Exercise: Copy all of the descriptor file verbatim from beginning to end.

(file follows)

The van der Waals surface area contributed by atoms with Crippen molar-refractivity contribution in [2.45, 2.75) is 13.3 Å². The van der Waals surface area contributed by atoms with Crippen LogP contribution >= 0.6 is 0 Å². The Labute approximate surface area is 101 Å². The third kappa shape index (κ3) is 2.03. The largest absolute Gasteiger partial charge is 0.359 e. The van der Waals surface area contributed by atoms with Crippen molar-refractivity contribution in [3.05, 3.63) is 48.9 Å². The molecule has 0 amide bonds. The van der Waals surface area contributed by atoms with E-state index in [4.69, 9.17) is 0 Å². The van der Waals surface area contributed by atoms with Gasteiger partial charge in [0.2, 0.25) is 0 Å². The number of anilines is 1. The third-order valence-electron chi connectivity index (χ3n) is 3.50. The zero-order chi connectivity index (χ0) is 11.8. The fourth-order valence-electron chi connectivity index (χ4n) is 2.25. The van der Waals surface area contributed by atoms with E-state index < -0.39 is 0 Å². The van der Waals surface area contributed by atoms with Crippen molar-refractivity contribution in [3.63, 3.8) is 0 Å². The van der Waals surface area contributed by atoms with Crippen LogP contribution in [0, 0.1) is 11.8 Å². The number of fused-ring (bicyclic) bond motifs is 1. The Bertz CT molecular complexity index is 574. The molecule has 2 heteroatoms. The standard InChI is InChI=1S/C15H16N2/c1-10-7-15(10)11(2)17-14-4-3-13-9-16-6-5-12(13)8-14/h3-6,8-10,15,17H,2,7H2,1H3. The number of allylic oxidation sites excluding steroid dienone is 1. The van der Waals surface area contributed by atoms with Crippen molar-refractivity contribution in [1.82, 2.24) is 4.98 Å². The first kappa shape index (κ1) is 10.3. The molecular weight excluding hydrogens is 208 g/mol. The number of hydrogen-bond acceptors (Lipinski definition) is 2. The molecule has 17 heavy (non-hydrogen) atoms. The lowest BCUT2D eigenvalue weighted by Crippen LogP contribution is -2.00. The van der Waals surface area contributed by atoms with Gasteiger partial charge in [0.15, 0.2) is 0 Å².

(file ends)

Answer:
The van der Waals surface area contributed by atoms with Crippen molar-refractivity contribution in [2.45, 2.75) is 13.3 Å². The van der Waals surface area contributed by atoms with Crippen LogP contribution >= 0.6 is 0 Å². The Labute approximate surface area is 101 Å². The third kappa shape index (κ3) is 2.03. The largest absolute Gasteiger partial charge is 0.359 e. The van der Waals surface area contributed by atoms with Crippen molar-refractivity contribution in [3.05, 3.63) is 48.9 Å². The molecule has 0 amide bonds. The van der Waals surface area contributed by atoms with E-state index in [4.69, 9.17) is 0 Å². The van der Waals surface area contributed by atoms with Gasteiger partial charge in [0.2, 0.25) is 0 Å². The number of anilines is 1. The third-order valence-electron chi connectivity index (χ3n) is 3.50. The zero-order chi connectivity index (χ0) is 11.8. The fourth-order valence-electron chi connectivity index (χ4n) is 2.25. The van der Waals surface area contributed by atoms with E-state index < -0.39 is 0 Å². The van der Waals surface area contributed by atoms with Crippen molar-refractivity contribution in [3.63, 3.8) is 0 Å². The van der Waals surface area contributed by atoms with Crippen LogP contribution in [0, 0.1) is 11.8 Å². The number of fused-ring (bicyclic) bond motifs is 1. The Bertz CT molecular complexity index is 574. The molecule has 2 heteroatoms. The standard InChI is InChI=1S/C15H16N2/c1-10-7-15(10)11(2)17-14-4-3-13-9-16-6-5-12(13)8-14/h3-6,8-10,15,17H,2,7H2,1H3. The number of allylic oxidation sites excluding steroid dienone is 1. The van der Waals surface area contributed by atoms with Crippen molar-refractivity contribution in [1.82, 2.24) is 4.98 Å². The first kappa shape index (κ1) is 10.3. The molecular weight excluding hydrogens is 208 g/mol. The number of hydrogen-bond acceptors (Lipinski definition) is 2. The molecule has 17 heavy (non-hydrogen) atoms. The lowest BCUT2D eigenvalue weighted by Crippen LogP contribution is -2.00. The van der Waals surface area contributed by atoms with Gasteiger partial charge in [0.15, 0.2) is 0 Å².